Summers here in Virginia can get pretty hot... triple digits many times with high humidity in July and August. Those are the days that I hide inside with my fair and freckling skin. Though we need to replace our heat pump this summer (someone console me... it will cost thousands of dollars), I do have some energy saving tips to share with you on how we keep our home cool, plus a few others I've learned along the way that don't apply to our situation.
Doors and windows: Keep them shut. I realize this is a "no brainer", but our kids are notorious for not bothering to shut the door on their way outside to summer fun. Stress to the kids how much energy you lose out the door and even resurrect those infamous things your parents said to you, namely, "I'm not paying to heat/cool the outside!" Air loss = cool air that isn't staying inside to keep you comfortable.
Shades drawn: This is a must for us, particularly with our back sliding door. If the blinds aren't drawn, the sunlight comes inside and heats up the kitchen area. Plus, I have some neighbors that look in... do I really want them watching me?
Thermostat: With winter gone and spring nearly past, it's important to readjust your temperature needs. In the winter, you seek warmth. Perhaps it is the snow outside making you perceive that 75 degrees is pretty darn toasty. That same 75 degrees feels too hot in the summer. (Or maybe that's just me...) If 75 is your perfect temp now, try to acclimate yourself to not mind an extra degree or two. If you work away from the home all day, having the temp up a little bit during the hours you aren't there won't be noticed. Many thermostats can be swapped out for ones that allow you more control over when the air kicks on, including the ability to set temps for specific time periods.
Service your heat pump/AC: Don't wait for it to break. The air conditioner man will come, though you'll likely be in a long line of people who called him during the heat wave who have had their units go down. Get a check up for your unit before the massive heat rolls in. Something I did not know was how a heat pump worked. When an air conditioner installer explained how the system worked (in reverse to heat in winter), I understood why my bills were high if I was low in coolant during winter months (when you don't necessarily notice anything is amiss, other than the sky high electric bill...) If your unit is old, prepare to cry because they may not make your refrigerant anymore/parts for your unit anymore and the cost to replace is a bit staggering to say the least.
Learn to love your grill: If your house is small or, like mine, has a very open floor plan, turning on that oven for a few hours to cook that roast means the whole house heats up. To combat the heat and to help our AC unit not tax itself so much, we try to use our grill whenever possible. It's hot outside - so let the heat from cooking go outside too. Another tip: don't use the self-clean function of your oven in the summer. Ever.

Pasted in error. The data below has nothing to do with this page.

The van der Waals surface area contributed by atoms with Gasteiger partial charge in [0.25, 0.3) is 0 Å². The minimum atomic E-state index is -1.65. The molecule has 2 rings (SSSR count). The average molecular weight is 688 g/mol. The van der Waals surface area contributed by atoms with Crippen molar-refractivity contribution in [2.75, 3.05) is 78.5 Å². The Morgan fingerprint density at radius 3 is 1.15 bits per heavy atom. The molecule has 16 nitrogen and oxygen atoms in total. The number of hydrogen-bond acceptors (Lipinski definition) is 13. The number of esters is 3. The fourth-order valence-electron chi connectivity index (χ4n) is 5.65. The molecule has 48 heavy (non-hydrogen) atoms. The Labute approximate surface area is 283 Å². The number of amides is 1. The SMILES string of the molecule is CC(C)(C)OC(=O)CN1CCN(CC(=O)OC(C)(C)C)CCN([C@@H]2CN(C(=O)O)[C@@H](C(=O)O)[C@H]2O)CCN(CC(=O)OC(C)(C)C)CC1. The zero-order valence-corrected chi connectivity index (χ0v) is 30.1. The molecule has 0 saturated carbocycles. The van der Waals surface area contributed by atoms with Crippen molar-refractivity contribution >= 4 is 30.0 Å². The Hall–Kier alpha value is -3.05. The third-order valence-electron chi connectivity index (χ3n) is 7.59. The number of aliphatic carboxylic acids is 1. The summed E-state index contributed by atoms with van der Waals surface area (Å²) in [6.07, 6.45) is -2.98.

Keep your filters clean: Dirty filters means your unit works harder. Aim to change your filters once a month, but only use filters that are rated for your unit. We once changed to a filter that would trap more pet hair; however, the air conditioner repairman let us know that our unit worked more efficiently with a cheap, fiberglass filter and that we were taxing our system using a filter that it didn't have the power to draw air through as well.
Can't afford your bill: Check with your utility company as they may have a program for you. Often, you think about assistance with heat during the winter. Folks in the summer have nearly the same needs because of the need for air conditioning during the brutal heat waves too. If you have trouble affording your bill, definitely make a call to see if there is any assistance that they can provide you.
Foundation Vents: I was always told that these needed to be open in the summer and closed in the winter. Their use is to help control humidity in your crawl space so that your wood doesn't rot/get moldy or become a beacon for termites. I am not such that much air flow goes through in the summer though. However, I definitely close them in the winter because I can tell a difference in the temperature of my floor when they are open versus being closed. The floor is much less cold with the vents closed in the winter.
Weedwhack carefully around unit: With our outside unit, we need to be very careful with weedwacking. There is a line that goes out and it is supposed to stay covered with a foam insulation sleeve. When the sleeve was absent, the line actually froze, causing us to have to shut it down for many hours. Trim carefully around your air conditioner's outside unit to ensure this doesn't happen to you. Remember, any extra work your unit has to do to keep you cool is lost savings by way of a higher utility bill.